Coorgi Cutter on the Loose

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Sarita Mandanna has written a very expensive brochure, says Arul Mani

TIGER HILLS follows the fortunes of Devi who is born to the Nachimanda family amidst scenes of celebration — she is the first girl-child they’ve seen in 60 years. Devanna of the Kambeymada family comes to live with Devi’s family after domestic upheavals drive his mother to suicide. He spends his adolescence besotted with Devi. She falls in love with his cousin Kambeymada Machaiah who must wait the three years that remain of a 12-year vow of celibacy. Devanna commits an act of violence in a drunken stupor — which plunges their lives into misery that takes a lifetime to undo.

Tiger Hills Sarita Mandanna Viking 464 pp;Rs 599
Tiger Hills Sarita Mandanna Viking 464 pp;Rs 599

Sarita Mandanna’s first novel does some things right. The time-frame is well-chosen — a period of largely self-negotiated transition for the Kodava community. She also builds interesting relationships such as the one between Devanna and his German mentor. And there is a tragic sweep to her story-telling that is not the easiest thing to achieve. The good things are overshadowed by the irritations. Mandanna displays an unfortunate fondness for phrasing her sentences in the relentless technicolour favoured by brochure-writers (“Dawn hung suspended over Tiger Hills… a fulgent mist rolled in from the mountains”). Her notion of getting into a character’s skin involves fevered muttering, followed invariably by a climax in italics. She punctuates the narrative with a resoundingly empty symbol — a cloud of herons that had me regretting all the airgun practice I forwent as a lad. Mandanna may go down in history as a pioneer of the flashback-rape. One of the characters is sodomised in college — with a bone — and this worthy returns to Coorg drunk and rapes a woman while the repressed memory of his own rape plays inside his head. That one move effortlessly puts all of Bollywood’s 90 years in the shade.

Minus about 200 pages, and above frills, Tiger Hills might have made for a far more impressive debut.

Photo: AP, Naveesh Tejpal


Will They Get Our Bellies?

Marie-Monique Robin has laid bare the criminal DNA of Monsanto. Enough reasons to throw it out, says PM Bhargava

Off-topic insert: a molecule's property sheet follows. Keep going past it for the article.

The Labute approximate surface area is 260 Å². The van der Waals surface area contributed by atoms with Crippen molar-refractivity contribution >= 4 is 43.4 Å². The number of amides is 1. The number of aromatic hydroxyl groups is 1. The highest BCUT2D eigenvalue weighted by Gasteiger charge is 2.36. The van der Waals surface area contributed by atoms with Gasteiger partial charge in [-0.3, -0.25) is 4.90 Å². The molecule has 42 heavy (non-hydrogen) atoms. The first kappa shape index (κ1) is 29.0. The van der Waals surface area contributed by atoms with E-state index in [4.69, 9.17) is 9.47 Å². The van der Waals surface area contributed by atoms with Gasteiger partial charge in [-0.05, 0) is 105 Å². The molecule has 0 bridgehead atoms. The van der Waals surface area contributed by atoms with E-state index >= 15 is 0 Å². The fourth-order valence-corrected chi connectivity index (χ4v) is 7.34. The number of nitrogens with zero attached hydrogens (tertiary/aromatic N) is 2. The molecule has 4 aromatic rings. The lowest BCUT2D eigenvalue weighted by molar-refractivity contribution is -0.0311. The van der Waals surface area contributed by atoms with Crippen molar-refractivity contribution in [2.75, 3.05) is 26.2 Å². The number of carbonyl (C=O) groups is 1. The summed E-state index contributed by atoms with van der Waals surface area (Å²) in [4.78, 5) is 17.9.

The World According To Monsanto Marie-Monique Robin Tulika Books 373 pp; Rs 675
The World According To Monsanto Marie-Monique Robin Tulika Books 373 pp; Rs 675

FOOD BUSINESS is the biggest business in the world and whoever controls it controls the world. That this is what Monsanto and its patron, the US Government, want to do is the message that comes out strongly in this extremely wellresearched book. The route to food domination will be through genetically manipulated (GM) seeds, pesticides and weedicides..

Historically, this is a logical follow-up of a host of dangerous toxic chemicals that Monsanto has been making one after the other — polychlorinated biphenols that cause cancer, dioxins that lead to chloracne, the deadly weedicide Round-Up (glyphosate), GM bovine growth hormone that produce painful mastitis in cattle, and genetically modified organisms such as GM corn, GM soya and Bt cotton, of which a variety of health hazards are now being increasingly documented in reliable scientific literature.

All this was preceded by Agent Orange, the defoliant used extensively by the Americans in Vietnam, contaminating more than 3,000 villages and defoliating between five and 10 million acres of plants and trees. I saw the consequences of this in 1982 while directing, under UNESCO, the first international scientific course after the war in Hanoi. I was taken several hundred kilometres south by Vietnam’s health minister. The surrealistic picture of mile-after-mile of denuded trees still haunts me.

Robin clearly brings out the cocktail of techniques that Monsanto has used to incur often irreversible damage to plant and animal life, including humans, and done so under the garb of humanitarian action such as making the world produce enough food to take care of its bourgeoning population. This deadly cocktail, all to maximise the company’s profits, includes lies, falsification of data, suppression of information, false advertising claims, shady scientific work, contamination of the environment, bribery, threats to whistle-blowers, controlling the media, victimisation of farmers, and control of the EPA (Environmental Protection Agency) and FDA (Food and Drug Administration) in its own country through collusion of the US Government.

Monsanto’s propensity for criminal and unethical acts is built into its genes

In fact, we in India have evidence of it all — evidence that has inexorably led to an indefinite moratorium on the release of Monsanto-Mahyco’s Bt brinjal.